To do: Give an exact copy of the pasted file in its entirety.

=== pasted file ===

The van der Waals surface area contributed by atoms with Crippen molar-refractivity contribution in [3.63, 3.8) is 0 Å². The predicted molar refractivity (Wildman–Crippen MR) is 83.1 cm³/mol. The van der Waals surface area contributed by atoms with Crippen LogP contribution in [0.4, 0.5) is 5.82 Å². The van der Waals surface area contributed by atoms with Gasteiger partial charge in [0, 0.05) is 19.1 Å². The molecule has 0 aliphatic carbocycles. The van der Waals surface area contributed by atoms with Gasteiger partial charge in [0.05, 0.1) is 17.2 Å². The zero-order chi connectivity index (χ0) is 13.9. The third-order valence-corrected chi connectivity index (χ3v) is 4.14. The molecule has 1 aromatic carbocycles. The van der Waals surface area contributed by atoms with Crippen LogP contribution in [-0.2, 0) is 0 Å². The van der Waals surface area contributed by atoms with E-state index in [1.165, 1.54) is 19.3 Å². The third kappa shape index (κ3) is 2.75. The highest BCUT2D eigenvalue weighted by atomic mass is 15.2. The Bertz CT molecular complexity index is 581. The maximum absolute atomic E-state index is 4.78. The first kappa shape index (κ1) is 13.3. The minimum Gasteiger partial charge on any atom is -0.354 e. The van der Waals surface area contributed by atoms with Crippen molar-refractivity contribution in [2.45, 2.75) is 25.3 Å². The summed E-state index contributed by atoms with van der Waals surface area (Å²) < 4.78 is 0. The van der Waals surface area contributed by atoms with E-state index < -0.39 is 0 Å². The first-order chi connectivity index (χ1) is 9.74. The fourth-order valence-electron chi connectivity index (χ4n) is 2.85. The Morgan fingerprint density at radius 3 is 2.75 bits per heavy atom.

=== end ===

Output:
The van der Waals surface area contributed by atoms with Crippen molar-refractivity contribution in [3.63, 3.8) is 0 Å². The predicted molar refractivity (Wildman–Crippen MR) is 83.1 cm³/mol. The van der Waals surface area contributed by atoms with Crippen LogP contribution in [0.4, 0.5) is 5.82 Å². The van der Waals surface area contributed by atoms with Gasteiger partial charge in [0, 0.05) is 19.1 Å². The molecule has 0 aliphatic carbocycles. The van der Waals surface area contributed by atoms with Gasteiger partial charge in [0.05, 0.1) is 17.2 Å². The zero-order chi connectivity index (χ0) is 13.9. The third-order valence-corrected chi connectivity index (χ3v) is 4.14. The molecule has 1 aromatic carbocycles. The van der Waals surface area contributed by atoms with Crippen LogP contribution in [-0.2, 0) is 0 Å². The van der Waals surface area contributed by atoms with E-state index in [1.165, 1.54) is 19.3 Å². The third kappa shape index (κ3) is 2.75. The highest BCUT2D eigenvalue weighted by atomic mass is 15.2. The Bertz CT molecular complexity index is 581. The maximum absolute atomic E-state index is 4.78. The first kappa shape index (κ1) is 13.3. The minimum Gasteiger partial charge on any atom is -0.354 e. The van der Waals surface area contributed by atoms with Crippen molar-refractivity contribution in [2.45, 2.75) is 25.3 Å². The summed E-state index contributed by atoms with van der Waals surface area (Å²) < 4.78 is 0. The van der Waals surface area contributed by atoms with E-state index < -0.39 is 0 Å². The first-order chi connectivity index (χ1) is 9.74. The fourth-order valence-electron chi connectivity index (χ4n) is 2.85. The Morgan fingerprint density at radius 3 is 2.75 bits per heavy atom.